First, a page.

• Anxious people often fear anxiety and its symptoms could be caused by a serious medical condition that could cause long-term pain and suffering, or worse, death. Many anxious people have health and medical fears that fuel their anxiety disorder.
  • Anxious people often fear their anxiety symptoms will never subside, permanently ruining their quality of life.
  • Anxious people often fear their anxiety and symptoms will progressively get so bad that they become incapacitated with anxiety, again ruining their life.
  • Anxious people often fear anxiety and its symptoms will come at inopportune times, interfering with normal activities or making them feel embarrassed.
  • Anxious people often fear their anxiety and symptoms will run out of control, causing them to persist forever without end. Many anxious people fear being locked up in an insane asylum because of relentless, uncontrollable anxiety.
  • Anxious people often fear they won’t be able to handle the strong feelings of anxiety and its symptoms, rendering them fearful of anxiety forever.
  • Many anxious people are afraid of uncontrollable feelings, so the feelings of anxiety are feared, as well.
  • Some anxious people fear the stigma of having a “mental illness,” so the existence of anxiety is making that fear come true.
  • Some anxious people fear that anxiety can lead to more serious mental illnesses, which would completely ruin their lives. So, anxiety itself is perceived as a threat.

These are just a few of the many reasons why anxious people become afraid of anxiety and its symptoms.

Overall, anxious people believe their anxiety symptoms are scary because they threaten their very existence. A common core fear is that anxiety and its symptoms have the potential to ruin or prematurely end a normal life.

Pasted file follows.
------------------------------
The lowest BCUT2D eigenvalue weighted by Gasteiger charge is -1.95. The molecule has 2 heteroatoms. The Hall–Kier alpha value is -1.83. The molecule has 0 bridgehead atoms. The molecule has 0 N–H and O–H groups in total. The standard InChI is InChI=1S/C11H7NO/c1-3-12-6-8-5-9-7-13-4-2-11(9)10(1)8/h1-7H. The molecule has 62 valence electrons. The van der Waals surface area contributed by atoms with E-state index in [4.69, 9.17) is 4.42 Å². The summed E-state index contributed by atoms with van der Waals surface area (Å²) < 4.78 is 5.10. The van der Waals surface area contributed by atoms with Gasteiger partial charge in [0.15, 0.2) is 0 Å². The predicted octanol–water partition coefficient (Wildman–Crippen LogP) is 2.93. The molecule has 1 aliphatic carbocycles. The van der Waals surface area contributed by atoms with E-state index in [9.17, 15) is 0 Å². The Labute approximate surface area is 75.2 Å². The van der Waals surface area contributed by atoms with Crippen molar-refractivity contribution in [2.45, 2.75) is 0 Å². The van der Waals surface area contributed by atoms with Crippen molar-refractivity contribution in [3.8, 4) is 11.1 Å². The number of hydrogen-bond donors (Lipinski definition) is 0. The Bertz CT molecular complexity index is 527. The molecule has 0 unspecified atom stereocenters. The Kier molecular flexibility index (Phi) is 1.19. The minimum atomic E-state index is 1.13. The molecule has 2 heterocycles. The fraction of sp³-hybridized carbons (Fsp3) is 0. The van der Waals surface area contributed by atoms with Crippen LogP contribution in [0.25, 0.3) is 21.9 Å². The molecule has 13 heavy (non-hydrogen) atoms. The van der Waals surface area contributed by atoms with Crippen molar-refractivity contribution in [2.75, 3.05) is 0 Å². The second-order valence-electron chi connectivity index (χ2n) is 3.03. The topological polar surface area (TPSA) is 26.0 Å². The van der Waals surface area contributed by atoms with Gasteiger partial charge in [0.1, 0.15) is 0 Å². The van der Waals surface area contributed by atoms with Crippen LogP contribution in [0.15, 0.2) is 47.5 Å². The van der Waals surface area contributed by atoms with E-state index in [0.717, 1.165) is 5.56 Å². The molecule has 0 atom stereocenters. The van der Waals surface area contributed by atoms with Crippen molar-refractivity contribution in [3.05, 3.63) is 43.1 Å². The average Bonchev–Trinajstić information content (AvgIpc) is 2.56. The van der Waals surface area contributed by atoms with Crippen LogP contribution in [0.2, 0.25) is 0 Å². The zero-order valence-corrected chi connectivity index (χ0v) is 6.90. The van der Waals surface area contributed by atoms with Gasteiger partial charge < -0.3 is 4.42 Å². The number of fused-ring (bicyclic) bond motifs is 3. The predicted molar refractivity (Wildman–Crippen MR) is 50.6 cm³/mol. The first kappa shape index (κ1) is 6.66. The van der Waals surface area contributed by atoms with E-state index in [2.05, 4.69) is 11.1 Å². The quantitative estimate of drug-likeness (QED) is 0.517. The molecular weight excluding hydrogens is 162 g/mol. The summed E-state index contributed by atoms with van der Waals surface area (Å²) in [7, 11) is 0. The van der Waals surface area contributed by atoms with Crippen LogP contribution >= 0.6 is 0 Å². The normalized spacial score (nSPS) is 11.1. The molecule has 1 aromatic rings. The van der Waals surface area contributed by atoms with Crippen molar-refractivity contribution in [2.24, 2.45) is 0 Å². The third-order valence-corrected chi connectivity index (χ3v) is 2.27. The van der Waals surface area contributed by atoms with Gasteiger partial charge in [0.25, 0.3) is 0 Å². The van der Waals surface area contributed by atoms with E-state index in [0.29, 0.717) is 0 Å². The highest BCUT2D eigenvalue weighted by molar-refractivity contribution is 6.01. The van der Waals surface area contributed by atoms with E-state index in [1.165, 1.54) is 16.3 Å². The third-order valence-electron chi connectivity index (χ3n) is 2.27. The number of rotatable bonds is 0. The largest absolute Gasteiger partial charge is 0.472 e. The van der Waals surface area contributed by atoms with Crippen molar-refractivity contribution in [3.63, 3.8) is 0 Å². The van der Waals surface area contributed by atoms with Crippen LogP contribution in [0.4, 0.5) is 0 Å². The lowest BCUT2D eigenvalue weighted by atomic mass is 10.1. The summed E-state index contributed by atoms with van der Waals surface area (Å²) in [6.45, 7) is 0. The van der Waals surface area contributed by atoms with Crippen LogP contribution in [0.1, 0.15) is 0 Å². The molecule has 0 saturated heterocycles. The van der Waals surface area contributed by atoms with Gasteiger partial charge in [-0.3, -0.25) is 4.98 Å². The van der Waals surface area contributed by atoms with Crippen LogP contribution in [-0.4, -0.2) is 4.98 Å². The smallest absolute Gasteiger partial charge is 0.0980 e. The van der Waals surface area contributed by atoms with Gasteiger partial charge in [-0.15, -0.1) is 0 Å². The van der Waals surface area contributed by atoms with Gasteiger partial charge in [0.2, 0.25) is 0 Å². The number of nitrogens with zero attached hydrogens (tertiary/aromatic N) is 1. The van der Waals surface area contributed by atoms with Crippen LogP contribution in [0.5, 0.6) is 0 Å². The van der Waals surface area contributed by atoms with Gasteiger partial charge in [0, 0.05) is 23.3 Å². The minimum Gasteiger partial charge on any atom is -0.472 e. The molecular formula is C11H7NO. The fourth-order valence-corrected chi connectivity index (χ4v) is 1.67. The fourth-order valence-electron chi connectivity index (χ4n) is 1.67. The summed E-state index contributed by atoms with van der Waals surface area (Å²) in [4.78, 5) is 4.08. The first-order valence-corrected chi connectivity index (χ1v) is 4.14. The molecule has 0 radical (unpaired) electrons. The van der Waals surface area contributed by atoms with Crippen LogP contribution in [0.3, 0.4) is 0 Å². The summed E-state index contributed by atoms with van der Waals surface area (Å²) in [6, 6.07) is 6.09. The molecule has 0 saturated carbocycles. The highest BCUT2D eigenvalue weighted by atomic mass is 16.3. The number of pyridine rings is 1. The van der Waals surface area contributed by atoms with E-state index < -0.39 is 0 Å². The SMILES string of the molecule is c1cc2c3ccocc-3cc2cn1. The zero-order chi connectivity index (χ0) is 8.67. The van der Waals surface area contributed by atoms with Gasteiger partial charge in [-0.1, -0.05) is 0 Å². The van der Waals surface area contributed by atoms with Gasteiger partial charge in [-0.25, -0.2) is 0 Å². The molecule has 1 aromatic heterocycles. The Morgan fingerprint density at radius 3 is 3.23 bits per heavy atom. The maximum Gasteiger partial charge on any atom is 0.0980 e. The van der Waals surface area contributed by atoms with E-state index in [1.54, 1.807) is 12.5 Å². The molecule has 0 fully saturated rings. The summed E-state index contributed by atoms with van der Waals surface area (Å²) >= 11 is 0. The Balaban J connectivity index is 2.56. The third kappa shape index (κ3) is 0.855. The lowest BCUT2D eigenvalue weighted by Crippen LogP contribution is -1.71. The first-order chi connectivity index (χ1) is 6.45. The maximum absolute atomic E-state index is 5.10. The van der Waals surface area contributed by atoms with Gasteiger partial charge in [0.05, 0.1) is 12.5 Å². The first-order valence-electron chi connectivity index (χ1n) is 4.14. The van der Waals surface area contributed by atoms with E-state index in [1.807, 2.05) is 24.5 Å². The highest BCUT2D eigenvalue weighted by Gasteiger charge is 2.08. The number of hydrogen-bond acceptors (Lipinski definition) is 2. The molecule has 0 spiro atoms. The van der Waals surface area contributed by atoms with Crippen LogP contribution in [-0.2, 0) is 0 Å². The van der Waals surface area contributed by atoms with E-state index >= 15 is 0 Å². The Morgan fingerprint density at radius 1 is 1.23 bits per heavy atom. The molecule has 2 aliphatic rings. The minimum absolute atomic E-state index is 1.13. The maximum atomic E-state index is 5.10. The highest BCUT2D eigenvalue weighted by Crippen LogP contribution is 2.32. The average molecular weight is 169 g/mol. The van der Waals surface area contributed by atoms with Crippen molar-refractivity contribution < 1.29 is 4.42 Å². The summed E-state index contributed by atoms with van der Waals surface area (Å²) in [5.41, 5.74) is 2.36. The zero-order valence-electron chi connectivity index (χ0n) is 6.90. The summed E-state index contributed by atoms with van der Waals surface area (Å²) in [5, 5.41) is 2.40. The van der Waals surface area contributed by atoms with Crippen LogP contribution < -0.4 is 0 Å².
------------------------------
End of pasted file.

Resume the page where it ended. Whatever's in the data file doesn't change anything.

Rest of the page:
This core fear activates the body’s most basic survival instinct. Is it any wonder why so many anxious people become afraid of anxiety and its symptoms?

Thankfully, there’s a lot we can do to reduce and eliminate these fears, so we don’t have to fear anxiety or its symptoms. Ending these fears can lead to Level One recovery.

Since dealing with these fears can be lengthy, we won’t address them in this video. However, we address these fears in the Recovery Support area of our website.

We’re also going to be addressing each of these fears and how to eliminate them in future videos. If you aren’t subscribed to our YouTube channel, please subscribe. That way, you’ll be notified when these videos come online.

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The combination of good self-help information and working with an experienced anxiety disorder therapist, coach, or counselor is the most effective way to address anxiety and its many symptoms. Until the core causes of anxiety are addressed – which we call the underlying factors of anxiety – a struggle with anxiety unwellness can return again and again. Dealing with the underlying factors of anxiety is the best way to address problematic anxiety.

Additional Resources

Return to our Anxiety Frequent Questions archive.

anxietycentre.com: Information, support, and therapy for anxiety disorder and its symptoms, including this Frequently Asked Anxiety Question.